To say that everything in our world is interrelated to everything else does not mean that everything is directly connected to everything else. In fact, anything we identify as a “thing” has a limited number of direct connections, and even these connections vary according to the way we look at them. The tree outside my window is connected to the soil, to the birds that are perching in it and the insects crawling around its leaves, to the neighboring trees whose branches it touches, and even to me who happens to be looking at it. I was struck by this late one afternoon as the sun was setting and I saw my own faint image in the window pane superimposed on the scene, as if I were suspended in the middle of the tree.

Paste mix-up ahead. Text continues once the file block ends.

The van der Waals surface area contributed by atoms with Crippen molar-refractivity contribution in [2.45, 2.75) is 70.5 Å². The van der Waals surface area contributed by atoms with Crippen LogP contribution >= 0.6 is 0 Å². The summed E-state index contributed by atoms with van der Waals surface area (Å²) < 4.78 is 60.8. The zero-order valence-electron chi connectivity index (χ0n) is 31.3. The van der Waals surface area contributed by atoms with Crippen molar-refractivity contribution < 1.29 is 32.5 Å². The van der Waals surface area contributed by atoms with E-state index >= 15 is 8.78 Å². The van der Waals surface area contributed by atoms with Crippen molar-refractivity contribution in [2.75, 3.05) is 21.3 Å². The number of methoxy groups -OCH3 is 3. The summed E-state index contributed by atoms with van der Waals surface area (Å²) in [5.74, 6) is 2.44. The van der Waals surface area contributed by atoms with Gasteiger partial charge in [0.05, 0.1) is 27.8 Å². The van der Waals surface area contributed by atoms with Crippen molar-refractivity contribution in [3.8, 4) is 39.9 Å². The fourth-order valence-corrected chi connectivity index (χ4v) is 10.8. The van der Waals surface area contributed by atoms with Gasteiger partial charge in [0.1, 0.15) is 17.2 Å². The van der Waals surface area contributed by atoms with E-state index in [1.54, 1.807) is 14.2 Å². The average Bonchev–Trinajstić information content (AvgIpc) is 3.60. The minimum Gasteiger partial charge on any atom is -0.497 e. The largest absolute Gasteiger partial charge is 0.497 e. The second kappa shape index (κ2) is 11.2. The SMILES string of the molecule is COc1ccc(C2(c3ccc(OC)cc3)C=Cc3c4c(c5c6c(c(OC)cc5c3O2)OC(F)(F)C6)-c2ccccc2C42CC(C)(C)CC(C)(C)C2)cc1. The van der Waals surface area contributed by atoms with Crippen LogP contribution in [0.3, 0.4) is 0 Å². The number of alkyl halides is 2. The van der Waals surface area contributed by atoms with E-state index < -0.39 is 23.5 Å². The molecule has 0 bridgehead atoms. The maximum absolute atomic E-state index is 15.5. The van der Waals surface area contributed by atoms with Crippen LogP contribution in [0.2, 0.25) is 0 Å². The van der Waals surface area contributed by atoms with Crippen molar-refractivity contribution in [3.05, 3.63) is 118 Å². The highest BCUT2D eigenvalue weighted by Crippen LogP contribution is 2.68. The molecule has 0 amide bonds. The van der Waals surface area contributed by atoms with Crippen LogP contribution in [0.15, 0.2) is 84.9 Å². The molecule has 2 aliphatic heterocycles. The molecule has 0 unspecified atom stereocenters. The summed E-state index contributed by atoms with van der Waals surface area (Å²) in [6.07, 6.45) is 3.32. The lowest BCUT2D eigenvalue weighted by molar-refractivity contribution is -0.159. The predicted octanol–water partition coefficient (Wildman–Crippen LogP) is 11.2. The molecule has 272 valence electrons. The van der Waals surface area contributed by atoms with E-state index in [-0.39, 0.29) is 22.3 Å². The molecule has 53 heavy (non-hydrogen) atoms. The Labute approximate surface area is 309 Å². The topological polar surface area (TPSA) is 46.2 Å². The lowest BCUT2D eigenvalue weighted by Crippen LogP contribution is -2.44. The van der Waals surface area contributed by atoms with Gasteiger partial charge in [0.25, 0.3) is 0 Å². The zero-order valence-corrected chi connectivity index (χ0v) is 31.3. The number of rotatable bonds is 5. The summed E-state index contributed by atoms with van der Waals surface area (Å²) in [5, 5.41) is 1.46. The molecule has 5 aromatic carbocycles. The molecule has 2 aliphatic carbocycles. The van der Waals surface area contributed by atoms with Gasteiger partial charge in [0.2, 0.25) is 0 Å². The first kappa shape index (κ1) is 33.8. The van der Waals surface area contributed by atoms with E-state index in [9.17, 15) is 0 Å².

There before me was the fiction of the phantom spectator, the self, that imagines itself looking objectively, when in fact it is no more than a pale haze overlaying and obscuring the real connections I have with the tree. But if I focus on any part of the tree, I see that it is a web of connecting parts that make those first connections indirect. And so on, down to the subatomic level. And if this is so, then the tree is also, in some distant sense, connected to everything else, right down to the last jar of honey in the corner grocery store. No “thing,” at any level, from whatever perspective we look at it, subsists on its own.
from: James W. Heisig, Nothingness and Desire